As SNL celebrates its 40th Anniversary this weekend, I just wanted to take a few minutes to say thanks.
You see, I’m not a funny person.
I’ve said funny things before, and I’ve gotten a few laughs in my lifetime. But the truth is most of those funny things were stolen. And most of them were stolen from Saturday Night Live.
I think it’s perfect that as part of the new SNL app there’s a whole keyboard of SNL-inspired emojis. After all, for my friends and I SNL is its own sort of language of catchphrases and inside jokes.
I’ve never been good at quoting classic movies, but I can recite for you Matt Foley’s entire speech about living in a van down by the river and tell you why there needs to be more cowbell and shout out all of the Spartan Cheerleaders’ routines. Continue reading →
Earlier this week I got a notification from my Nike+ Running App. The App urged me to pledge to run as many miles as I could this week. For every mile I ran, Bank Of America would donate 40 cents to (RED), a charity which looks to end the AIDS epidemic in Africa.
40 cents a mile doesn’t sound like all that much. But I’m a supporter of the (RED) organization and I know how far even that small amount can go. So I’ve pledged to run this week and add my miles to the tally. I encourage you to download the app and do the same.
It wasn’t a hard decision for me to make. I probably would have gone running a couple of times this week anyway.
But what I’m starting to realize is having a reason to run that’s bigger than myself is the best kind of motivation for me.Continue reading →
Welcome to the POP GOD POPcast – an exploration into the lives of people seeking God in the present tense.
This week’s guest is Steve Swanson. Steve is the Station Manager and Program Director of WAFJ 88.3 FM in Augusta, GA. WAFJ is celebrating their 20th anniversary serving the CSRA with Family Friendly Music. But as Steve shares, WAFJ is about more than music. The station has truly been a ministry, building a family and community across the country. Steve shares his story and what led him to radio at a young age, as well as the story and the impact of WAFJ. We talk about the incredible power of music to connect people, some of his favorite guests to come in the station’s doors, the beauty of a Vinyl record, and much more. Enjoy this deeper look inside the life of someone truly seeking God in the present tense.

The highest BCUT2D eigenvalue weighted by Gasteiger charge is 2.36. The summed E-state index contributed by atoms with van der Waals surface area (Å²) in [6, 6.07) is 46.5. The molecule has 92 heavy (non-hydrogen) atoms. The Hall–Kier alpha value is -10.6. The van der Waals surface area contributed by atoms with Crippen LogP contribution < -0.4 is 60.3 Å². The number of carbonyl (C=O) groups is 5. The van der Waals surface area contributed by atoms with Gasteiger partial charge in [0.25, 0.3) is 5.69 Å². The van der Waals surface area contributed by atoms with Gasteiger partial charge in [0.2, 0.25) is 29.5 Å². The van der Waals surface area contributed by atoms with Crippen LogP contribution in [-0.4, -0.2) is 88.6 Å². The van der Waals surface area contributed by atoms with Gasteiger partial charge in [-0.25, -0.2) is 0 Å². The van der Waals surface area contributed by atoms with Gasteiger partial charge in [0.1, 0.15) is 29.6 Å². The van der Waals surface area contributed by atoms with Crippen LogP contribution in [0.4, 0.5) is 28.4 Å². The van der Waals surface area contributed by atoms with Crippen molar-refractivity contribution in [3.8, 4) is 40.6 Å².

Check out the WAFJ website to listen live, download the app and support the station
Subscribe to this podcast on iTunes, rate it, leave a comment, listen to all the other episodes, share it on Twitter and Facebook and anywhere else. I’d really appreciate it. Thanks.
I love sharing stories of people seeking God in the present tense. Let me hear your feedback. Leave me a comment and let me know how to improve things, what you’d like to hear discussed, and give me your ideas as to who you’d like to see on the next episode of the POPcast.
I downloaded a new app for my iPhone a few weeks ago called Timehop. Timehop presents your day in Social Media History, allowing you to travel back to your posts across Facebook, Twitter, Instagram and just about every other outlet (except for Myspace).
It also has an adorable dinosaur named Abe for a mascot. He’s at least 10% of why I downloaded the app.
Timehop is pretty neat. Looking back at all your old status updates and tweets is more fun than you might think. Our old social media posts exist in a weird realm of the internet. They seem so important at first – important enough for us to stop what we’re doing and let the world know exactly what we are doing.
Then, moments later, they disappear, slowly scrolling down our news feeds until they’re simply yesterday’s news.
As fun as it is to look back in history, it’s also a little depressing. Continue reading →
A picture is worth a thousand words. And when a thousand words aren’t enough, we use Instagram.
People of my generation (myself included) can’t seem to post a picture without putting a fancy filter on it. Whether it’s through Instagram, Facebook or Twitter apps, or even just on the iPhone itself, no picture feels complete without adding a little tint to it.
Why is that? Why don’t we think a normal picture is good enough anymore?